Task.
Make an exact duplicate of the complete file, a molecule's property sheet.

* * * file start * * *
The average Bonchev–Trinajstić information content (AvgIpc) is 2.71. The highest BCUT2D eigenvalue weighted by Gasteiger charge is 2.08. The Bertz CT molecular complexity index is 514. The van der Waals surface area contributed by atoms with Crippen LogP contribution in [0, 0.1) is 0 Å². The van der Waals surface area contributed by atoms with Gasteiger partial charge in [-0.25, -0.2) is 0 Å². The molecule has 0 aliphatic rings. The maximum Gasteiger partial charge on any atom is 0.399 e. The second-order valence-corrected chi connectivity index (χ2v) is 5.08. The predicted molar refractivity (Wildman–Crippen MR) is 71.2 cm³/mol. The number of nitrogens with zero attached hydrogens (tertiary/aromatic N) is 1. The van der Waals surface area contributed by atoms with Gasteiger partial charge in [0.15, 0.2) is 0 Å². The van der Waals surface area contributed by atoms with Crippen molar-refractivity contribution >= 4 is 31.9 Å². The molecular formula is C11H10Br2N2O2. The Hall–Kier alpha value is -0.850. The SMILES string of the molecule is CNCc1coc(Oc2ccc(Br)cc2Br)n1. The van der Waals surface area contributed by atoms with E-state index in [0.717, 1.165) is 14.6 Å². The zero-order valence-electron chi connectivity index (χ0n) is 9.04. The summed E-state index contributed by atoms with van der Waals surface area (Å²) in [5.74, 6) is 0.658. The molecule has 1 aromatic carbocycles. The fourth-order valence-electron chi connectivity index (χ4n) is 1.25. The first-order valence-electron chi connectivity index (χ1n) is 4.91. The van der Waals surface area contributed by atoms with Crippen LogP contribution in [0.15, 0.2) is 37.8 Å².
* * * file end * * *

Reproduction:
The average Bonchev–Trinajstić information content (AvgIpc) is 2.71. The highest BCUT2D eigenvalue weighted by Gasteiger charge is 2.08. The Bertz CT molecular complexity index is 514. The van der Waals surface area contributed by atoms with Crippen LogP contribution in [0, 0.1) is 0 Å². The van der Waals surface area contributed by atoms with Gasteiger partial charge in [-0.25, -0.2) is 0 Å². The molecule has 0 aliphatic rings. The maximum Gasteiger partial charge on any atom is 0.399 e. The second-order valence-corrected chi connectivity index (χ2v) is 5.08. The predicted molar refractivity (Wildman–Crippen MR) is 71.2 cm³/mol. The number of nitrogens with zero attached hydrogens (tertiary/aromatic N) is 1. The van der Waals surface area contributed by atoms with Gasteiger partial charge in [0.15, 0.2) is 0 Å². The van der Waals surface area contributed by atoms with Crippen molar-refractivity contribution >= 4 is 31.9 Å². The molecular formula is C11H10Br2N2O2. The Hall–Kier alpha value is -0.850. The SMILES string of the molecule is CNCc1coc(Oc2ccc(Br)cc2Br)n1. The van der Waals surface area contributed by atoms with E-state index in [0.717, 1.165) is 14.6 Å². The zero-order valence-electron chi connectivity index (χ0n) is 9.04. The summed E-state index contributed by atoms with van der Waals surface area (Å²) in [5.74, 6) is 0.658. The molecule has 1 aromatic carbocycles. The fourth-order valence-electron chi connectivity index (χ4n) is 1.25. The first-order valence-electron chi connectivity index (χ1n) is 4.91. The van der Waals surface area contributed by atoms with Crippen LogP contribution in [0.15, 0.2) is 37.8 Å².